Pro Athletes Have a Unique Platform and They’re Using It - Higher Education
Higher Education News and Jobs

Pro Athletes Have a Unique Platform and They’re Using It

by

If you want a hot topic to debate, why not talk about the flag controversy that has been brewing since last year? Colin Kaepernick kneeled during the playing of the national anthem to protest social inequality in the U.S. and it has created a firestorm.

It seems that because Kaepernick was an NFL player that an instant social justice platform was launched. I suspect if average Joe or Josephine would have made the attempt, it probably would have taken longer.

I have been attending athletic events for years and have observed that not everyone stands when our national anthem is played. I, nor any of the people around me made any comments to the person who didn’t stand. I wonder why?

Was it because it was none of our business? Could it have been because we didn’t want to get into a protracted conversation about why they didn’t stand? Or lastly, could it have been that we wanted the game to begin and enjoy ourselves?

Certainly, before Kaepernick’s gesture, you didn’t see cameras scanning the crowd to see who was standing and who was sitting. People go to games to get an emotional release from the everyday issues of life.

When we pay as fans roughly two hundred dollars for tickets, parking, refreshments and a T-shirt, do we really want to engage the fan next to us about his or her political views? Probably not.

Does that mean we don’t care? No. However, it does mean in my opinion that the venue is the wrong one to have that type of discussion.

Just think if the cameras had not shown Kaepernick kneeling, would there be this debate? That’s a good question. We don’t need to answer because the cameras did show him taking a knee so the stage was set.

His kneeling has sparked a movement not only in professional sports like football and basketball but also in homes across America.

Everyone has an opinion and wants to make a statement about it. If things go as planned, Kaepernick will attend the next meeting between the players and the owners.

Speaking of the owners, Robert C. McNair, owner of the Houston Texans said, “We can’t have the inmates running the prison.” Of course, those comments led the Houston Texans’ players to kneel in their game against the Seattle Seahawks.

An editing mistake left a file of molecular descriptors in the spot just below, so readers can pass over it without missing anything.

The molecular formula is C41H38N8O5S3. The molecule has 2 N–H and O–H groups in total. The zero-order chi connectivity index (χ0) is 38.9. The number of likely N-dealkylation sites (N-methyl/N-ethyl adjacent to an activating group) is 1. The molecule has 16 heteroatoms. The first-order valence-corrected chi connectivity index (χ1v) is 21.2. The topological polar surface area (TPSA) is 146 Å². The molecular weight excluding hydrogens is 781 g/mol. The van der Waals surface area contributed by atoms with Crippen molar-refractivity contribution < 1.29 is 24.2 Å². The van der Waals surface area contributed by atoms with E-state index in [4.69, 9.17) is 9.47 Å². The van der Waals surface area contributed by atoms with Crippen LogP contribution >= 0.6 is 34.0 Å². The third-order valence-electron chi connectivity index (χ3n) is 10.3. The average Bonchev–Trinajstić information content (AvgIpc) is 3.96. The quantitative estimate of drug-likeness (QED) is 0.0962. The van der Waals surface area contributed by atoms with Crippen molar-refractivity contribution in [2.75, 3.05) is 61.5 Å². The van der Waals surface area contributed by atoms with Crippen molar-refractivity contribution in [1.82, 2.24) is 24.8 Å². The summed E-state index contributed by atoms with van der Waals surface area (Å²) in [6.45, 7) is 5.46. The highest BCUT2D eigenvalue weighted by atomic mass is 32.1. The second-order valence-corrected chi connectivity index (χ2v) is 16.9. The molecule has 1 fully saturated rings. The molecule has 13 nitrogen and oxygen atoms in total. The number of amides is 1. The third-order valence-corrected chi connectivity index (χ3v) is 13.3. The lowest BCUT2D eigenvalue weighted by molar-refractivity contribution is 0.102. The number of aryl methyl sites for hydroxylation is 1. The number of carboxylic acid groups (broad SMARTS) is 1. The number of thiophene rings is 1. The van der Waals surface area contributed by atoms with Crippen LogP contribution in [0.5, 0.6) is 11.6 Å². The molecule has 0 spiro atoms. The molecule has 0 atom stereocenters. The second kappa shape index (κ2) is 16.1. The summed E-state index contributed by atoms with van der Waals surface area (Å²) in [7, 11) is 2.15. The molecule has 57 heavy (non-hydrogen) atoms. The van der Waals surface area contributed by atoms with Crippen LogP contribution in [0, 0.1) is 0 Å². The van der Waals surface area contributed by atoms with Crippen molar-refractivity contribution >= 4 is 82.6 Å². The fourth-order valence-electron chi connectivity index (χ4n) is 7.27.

Now if you ask me, I don’t think McNair thought he would get this kind of reaction from what he said. Arthur Blank, owner of the Atlanta Falcons, said McNair used the wrong expression and is really a “solid citizen”.

Well, I think you must hold McNair accountable for what he said. I remember my mom telling me when I was a boy that if you can’t say something good about someone to just keep your mouth closed. McNair should have just kept his mouth closed.

What Kaepernick did last year while new to some was not new if you are old school like many of us.

John Carlos and Tommie Smith, two Olympic champions, gave the Black Power salute, a clenched fist raised in the air, at the 1968 Olympics in Mexico City. Both Carlos and Smith used their sport to call attention to the social issue of the time and that was how Black people were being treated in America.

Unfortunately, Carlos, Smith and Kaepernick were and are dealing with the same issue.

Professional athletes occupy a unique position that we don’t have. Some have chosen to use their platform to bring attention to issues of social justice.

NFL players like Doug Baldwin and Richard Sherman of the Seahawks are speaking truth to power. Those in positions of power cannot shy away from understanding the importance of these issues and the subsequent actions and reactions.

Professional athletes are not property. They have ideas they want to bring forward for the common good. We as fans cannot think they are mindless and thoughtless people who have nothing to say. They are not gladiators in an arena.

That is why some fans get so upset now because they want athletes to “stay in their place.”

Their place is in America just like ours is.

Dr. James B. Ewers Jr. served as a vice president and admissions director at several colleges and universities before retiring in 2012. A motivational speaker and workshop leader, he is the author of Perspectives From Where I Sit: Essays on Education, Parenting and Teen Issues.

RELATED ARTICLES >>
Mentoring Emphasized at TIAA Institute Women’s Leadership Forum The importance of making an impact on higher education and creating pipelines for diverse talent were salient topics at the TIAA Institute Women’s Leadership Forum held on Thursday in New York City. Women of color will often face obstacles at inst...
Navigating Bias Incidents on Campus as an Administrator During my tenure as an assistant dean of students, I was involved in a committee charged with responding to reported bias incidents on campus. When a member of the campus community experienced, witnessed or were aware of something that they believed ...
Who Are These Diversity Officers? In 2011, I was arrested for civil disobedience in front of the U.S. Senate, fighting for immigrant rights. While I was being arrested, children of undocumented parents visited senators with heart-shaped cookies asking them to take action on keeping f...
USC Center Helps Advance Racial Equity LOS ANGELES – Five months a­fter a group of students at DePauw University angrily confronted their college president following a string of racially charged incidents on campus, Dr. D. Mark McCoy was sitting in front of his office computer actively pr...
Semantic Tags: